>> you called it first. who is next? >> i agree with dr. dre that i would like to see something cool with jimi hendrix. the boy scouts of america received a request to change their ban on gay leaders. scout leadership was presented with a petition with more than 275,000 signatures demanding that the group end the policy against homosexuals. a spokesperson says they are going to review the resolution but absolutely no change for now. the petition calls for the reinstatement of a former ohio den leader ousted last month. scouts say it is because of her
sexual orientation and because she was finding financial inconsistencies. she started the petition on change.org and joins us this morning. are you feeling optimistic when you hear from the boy scouts that they are going to review the resolution but not actually do anything for the moment? >> i feel somewhat optimistic, yes. just the fact that they are publicly saying that they are going to review it whether or not it passes is unprecedented. >> they say they have to send it to committee and then executive committee at next year's national meeting. what do you do between now and then? what kinds of steps do you take? >> for sure. the petition will be up and live until the actual policy is changed. it's change.org/scouts. we are going to keep pushing so they don't forget about us. >> you want a new policy that
would throw out the national ban and let the local charters decide. how likely do you think in a year from now if we are having this conversation again that they went to executive committee and made the decision to change the national ban? >> i'm unsure. they continue to say that they are not going to make changes but i feel that they will probably continue to say that until the day they do make the change. they are going to have to make it, i think. almost 300,000 signatures on my petition. a lot of local community leaders and scout leaders and celebrities are joining the list. i think america gets it that we are ready for this change and i think that the boy scouts, they are making a huge stride. let's not take that away from them along with president obama they are evolving. hopefully they will get there. >> the supreme court back in 2000 upheld their ability to set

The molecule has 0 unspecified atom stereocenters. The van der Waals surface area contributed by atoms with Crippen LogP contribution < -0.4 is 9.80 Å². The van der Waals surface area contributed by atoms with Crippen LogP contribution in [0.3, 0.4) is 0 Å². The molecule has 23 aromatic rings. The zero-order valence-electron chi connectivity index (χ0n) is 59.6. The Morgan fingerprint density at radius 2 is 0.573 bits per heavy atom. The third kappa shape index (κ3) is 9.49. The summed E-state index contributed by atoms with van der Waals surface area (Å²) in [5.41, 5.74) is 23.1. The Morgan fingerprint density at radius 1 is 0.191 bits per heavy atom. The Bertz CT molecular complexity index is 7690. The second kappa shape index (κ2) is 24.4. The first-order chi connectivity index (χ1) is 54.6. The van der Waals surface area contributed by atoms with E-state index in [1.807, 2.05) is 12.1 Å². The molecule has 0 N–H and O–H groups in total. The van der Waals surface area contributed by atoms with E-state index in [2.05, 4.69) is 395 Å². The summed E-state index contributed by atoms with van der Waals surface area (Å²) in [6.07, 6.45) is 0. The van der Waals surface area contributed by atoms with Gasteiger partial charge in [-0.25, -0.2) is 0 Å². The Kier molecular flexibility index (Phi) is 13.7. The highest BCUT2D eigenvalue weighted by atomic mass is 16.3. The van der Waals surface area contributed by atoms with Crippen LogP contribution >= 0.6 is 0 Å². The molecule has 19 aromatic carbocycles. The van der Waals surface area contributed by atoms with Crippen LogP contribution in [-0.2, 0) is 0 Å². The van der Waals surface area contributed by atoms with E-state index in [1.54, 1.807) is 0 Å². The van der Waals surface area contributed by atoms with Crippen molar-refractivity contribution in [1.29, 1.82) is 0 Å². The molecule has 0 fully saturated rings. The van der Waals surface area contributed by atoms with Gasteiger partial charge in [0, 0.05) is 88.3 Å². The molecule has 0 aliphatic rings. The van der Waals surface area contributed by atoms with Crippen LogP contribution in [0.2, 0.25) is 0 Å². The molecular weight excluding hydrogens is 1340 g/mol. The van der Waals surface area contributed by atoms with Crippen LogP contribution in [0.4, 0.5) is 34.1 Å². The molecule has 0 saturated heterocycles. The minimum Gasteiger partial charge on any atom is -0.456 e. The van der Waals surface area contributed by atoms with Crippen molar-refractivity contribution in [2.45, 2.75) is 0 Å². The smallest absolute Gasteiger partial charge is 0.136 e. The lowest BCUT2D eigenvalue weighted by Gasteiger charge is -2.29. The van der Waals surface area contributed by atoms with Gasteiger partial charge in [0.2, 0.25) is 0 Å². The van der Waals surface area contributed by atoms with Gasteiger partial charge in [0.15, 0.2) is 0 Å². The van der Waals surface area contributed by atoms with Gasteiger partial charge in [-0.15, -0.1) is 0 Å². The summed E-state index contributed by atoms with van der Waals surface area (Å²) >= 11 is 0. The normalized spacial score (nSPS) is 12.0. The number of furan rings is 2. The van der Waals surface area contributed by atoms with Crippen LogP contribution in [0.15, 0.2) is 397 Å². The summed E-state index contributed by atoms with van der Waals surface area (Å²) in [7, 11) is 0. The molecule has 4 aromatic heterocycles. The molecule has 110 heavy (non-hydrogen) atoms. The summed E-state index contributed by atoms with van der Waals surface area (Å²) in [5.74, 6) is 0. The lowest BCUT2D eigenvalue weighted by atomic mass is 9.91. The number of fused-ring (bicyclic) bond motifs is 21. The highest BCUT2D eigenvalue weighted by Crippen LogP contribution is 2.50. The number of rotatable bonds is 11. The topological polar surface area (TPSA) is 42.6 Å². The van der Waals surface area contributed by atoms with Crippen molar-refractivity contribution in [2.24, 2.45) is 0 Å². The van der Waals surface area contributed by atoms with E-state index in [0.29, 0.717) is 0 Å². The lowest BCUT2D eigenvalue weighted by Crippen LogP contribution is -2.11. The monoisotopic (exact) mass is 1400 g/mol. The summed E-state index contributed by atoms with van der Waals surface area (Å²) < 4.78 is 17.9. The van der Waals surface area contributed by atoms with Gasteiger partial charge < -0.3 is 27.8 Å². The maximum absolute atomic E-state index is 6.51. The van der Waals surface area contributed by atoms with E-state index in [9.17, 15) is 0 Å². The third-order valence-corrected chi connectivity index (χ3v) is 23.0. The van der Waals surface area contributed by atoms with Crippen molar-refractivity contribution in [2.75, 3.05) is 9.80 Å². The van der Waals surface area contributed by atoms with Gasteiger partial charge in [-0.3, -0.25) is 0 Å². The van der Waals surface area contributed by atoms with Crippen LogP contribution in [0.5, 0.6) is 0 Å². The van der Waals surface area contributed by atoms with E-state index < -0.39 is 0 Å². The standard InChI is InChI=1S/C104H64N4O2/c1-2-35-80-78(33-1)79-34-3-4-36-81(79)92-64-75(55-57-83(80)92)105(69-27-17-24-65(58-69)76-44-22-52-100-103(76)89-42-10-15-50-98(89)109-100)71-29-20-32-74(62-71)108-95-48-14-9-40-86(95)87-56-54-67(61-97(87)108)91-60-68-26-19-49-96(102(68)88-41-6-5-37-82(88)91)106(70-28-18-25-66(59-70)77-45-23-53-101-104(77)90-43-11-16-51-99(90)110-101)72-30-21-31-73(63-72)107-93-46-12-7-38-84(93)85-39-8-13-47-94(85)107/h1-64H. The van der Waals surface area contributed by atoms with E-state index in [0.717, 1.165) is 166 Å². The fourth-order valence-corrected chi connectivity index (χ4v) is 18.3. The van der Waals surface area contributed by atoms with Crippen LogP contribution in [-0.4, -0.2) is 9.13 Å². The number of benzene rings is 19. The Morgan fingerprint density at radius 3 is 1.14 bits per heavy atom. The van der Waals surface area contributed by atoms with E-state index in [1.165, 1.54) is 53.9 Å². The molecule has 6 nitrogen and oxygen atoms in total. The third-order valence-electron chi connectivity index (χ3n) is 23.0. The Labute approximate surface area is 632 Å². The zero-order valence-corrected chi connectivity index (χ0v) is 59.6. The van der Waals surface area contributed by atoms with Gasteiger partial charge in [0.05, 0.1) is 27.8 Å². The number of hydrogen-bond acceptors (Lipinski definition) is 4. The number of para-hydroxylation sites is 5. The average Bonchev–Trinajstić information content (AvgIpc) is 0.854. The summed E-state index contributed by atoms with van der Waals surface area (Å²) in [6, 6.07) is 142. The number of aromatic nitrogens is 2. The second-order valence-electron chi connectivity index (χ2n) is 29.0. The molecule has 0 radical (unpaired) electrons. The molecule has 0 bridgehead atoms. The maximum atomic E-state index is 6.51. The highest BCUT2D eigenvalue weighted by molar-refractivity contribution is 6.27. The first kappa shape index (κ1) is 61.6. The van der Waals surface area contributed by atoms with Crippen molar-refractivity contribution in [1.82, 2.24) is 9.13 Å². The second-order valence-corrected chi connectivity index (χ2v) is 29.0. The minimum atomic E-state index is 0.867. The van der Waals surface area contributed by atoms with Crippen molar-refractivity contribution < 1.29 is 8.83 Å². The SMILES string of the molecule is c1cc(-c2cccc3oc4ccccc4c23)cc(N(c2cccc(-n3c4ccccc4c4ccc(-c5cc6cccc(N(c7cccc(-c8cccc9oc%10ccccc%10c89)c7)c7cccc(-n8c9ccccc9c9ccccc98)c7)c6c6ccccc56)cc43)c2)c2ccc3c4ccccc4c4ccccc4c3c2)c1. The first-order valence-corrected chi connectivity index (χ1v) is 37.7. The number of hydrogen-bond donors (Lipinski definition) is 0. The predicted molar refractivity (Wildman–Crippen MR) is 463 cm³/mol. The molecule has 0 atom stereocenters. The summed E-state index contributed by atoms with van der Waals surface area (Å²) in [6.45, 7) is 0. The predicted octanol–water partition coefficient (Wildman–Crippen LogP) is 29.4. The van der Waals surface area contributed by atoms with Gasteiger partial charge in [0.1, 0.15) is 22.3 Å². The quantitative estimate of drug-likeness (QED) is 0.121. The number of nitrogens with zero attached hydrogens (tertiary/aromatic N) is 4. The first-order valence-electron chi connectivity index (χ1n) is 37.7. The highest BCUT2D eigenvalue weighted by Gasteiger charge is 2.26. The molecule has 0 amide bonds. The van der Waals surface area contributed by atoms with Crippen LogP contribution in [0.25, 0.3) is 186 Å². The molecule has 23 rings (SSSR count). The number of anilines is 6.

the rules as stated as they wanted to. so when the supreme court has reviewed it and i think the supreme court's decision said even though we disagree with what they are deciding we support their right to decide it. what gives you that hope? >> well, i think it's a whole different world than it was in 2000 right now. we have made huge strides with equality in the community. that decision was a 5-4 decision. even 12 years ago people were still undecided. but it was so close. now i think if we went there today we would come out with a win. >> you lost your position with the boy scouts. your son is seven. the policy from their 2004 policy statement is this. boy scouts of america believes that homosexual conduct is inconsistent with the obligations of the scout oath
and scout law to be morally straight and clean in thought, word and deed they say the reason that you were ousted from your position is that it is very clear in their policy handbook that you cannot be gay and be in the scouts. do you disagree with that? >> i know that was the policy, yes. i disagree with the fact that you can't be gay and be a scout leader or a scout. it has been proven time and time again. locally a lot of people look the other way. i have been flooded with support saying that we thought she was a great leader and we want her back. there is no evidence to back up the statements that they are saying that the gay people can't be morally straight or can't raise a family. i had a hand in raising a beautiful family. we have a lot of kids. we are very active. >> so why would you want your